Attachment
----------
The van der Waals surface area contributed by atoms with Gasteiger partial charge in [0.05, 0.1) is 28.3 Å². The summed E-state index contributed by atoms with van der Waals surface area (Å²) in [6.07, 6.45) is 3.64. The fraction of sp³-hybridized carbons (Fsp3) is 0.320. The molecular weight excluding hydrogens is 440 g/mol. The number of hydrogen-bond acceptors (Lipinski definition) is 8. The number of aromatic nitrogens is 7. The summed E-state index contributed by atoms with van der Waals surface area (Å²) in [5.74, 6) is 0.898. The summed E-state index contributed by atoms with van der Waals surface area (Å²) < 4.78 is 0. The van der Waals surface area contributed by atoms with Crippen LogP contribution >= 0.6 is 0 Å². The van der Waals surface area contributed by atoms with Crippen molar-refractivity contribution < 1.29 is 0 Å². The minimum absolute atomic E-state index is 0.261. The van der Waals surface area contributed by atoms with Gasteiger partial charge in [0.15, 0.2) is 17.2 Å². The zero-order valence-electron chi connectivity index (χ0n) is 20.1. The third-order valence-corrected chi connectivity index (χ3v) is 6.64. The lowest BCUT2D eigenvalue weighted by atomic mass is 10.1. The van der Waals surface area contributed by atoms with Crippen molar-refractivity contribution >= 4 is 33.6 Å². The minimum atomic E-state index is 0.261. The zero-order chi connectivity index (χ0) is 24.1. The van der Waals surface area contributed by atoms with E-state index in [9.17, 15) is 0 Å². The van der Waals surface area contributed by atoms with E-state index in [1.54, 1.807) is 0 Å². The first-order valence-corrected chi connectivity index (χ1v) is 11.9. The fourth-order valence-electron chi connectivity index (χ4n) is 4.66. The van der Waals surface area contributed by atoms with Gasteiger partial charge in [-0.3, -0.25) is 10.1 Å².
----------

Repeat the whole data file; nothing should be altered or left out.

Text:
The van der Waals surface area contributed by atoms with Gasteiger partial charge in [0.05, 0.1) is 28.3 Å². The summed E-state index contributed by atoms with van der Waals surface area (Å²) in [6.07, 6.45) is 3.64. The fraction of sp³-hybridized carbons (Fsp3) is 0.320. The molecular weight excluding hydrogens is 440 g/mol. The number of hydrogen-bond acceptors (Lipinski definition) is 8. The number of aromatic nitrogens is 7. The summed E-state index contributed by atoms with van der Waals surface area (Å²) in [5.74, 6) is 0.898. The summed E-state index contributed by atoms with van der Waals surface area (Å²) < 4.78 is 0. The van der Waals surface area contributed by atoms with Crippen LogP contribution >= 0.6 is 0 Å². The van der Waals surface area contributed by atoms with Crippen molar-refractivity contribution < 1.29 is 0 Å². The minimum absolute atomic E-state index is 0.261. The van der Waals surface area contributed by atoms with Gasteiger partial charge in [0.15, 0.2) is 17.2 Å². The zero-order valence-electron chi connectivity index (χ0n) is 20.1. The third-order valence-corrected chi connectivity index (χ3v) is 6.64. The lowest BCUT2D eigenvalue weighted by atomic mass is 10.1. The van der Waals surface area contributed by atoms with Crippen molar-refractivity contribution >= 4 is 33.6 Å². The minimum atomic E-state index is 0.261. The zero-order chi connectivity index (χ0) is 24.1. The van der Waals surface area contributed by atoms with E-state index in [9.17, 15) is 0 Å². The van der Waals surface area contributed by atoms with E-state index in [1.54, 1.807) is 0 Å². The first-order valence-corrected chi connectivity index (χ1v) is 11.9. The fourth-order valence-electron chi connectivity index (χ4n) is 4.66. The van der Waals surface area contributed by atoms with Gasteiger partial charge in [-0.3, -0.25) is 10.1 Å².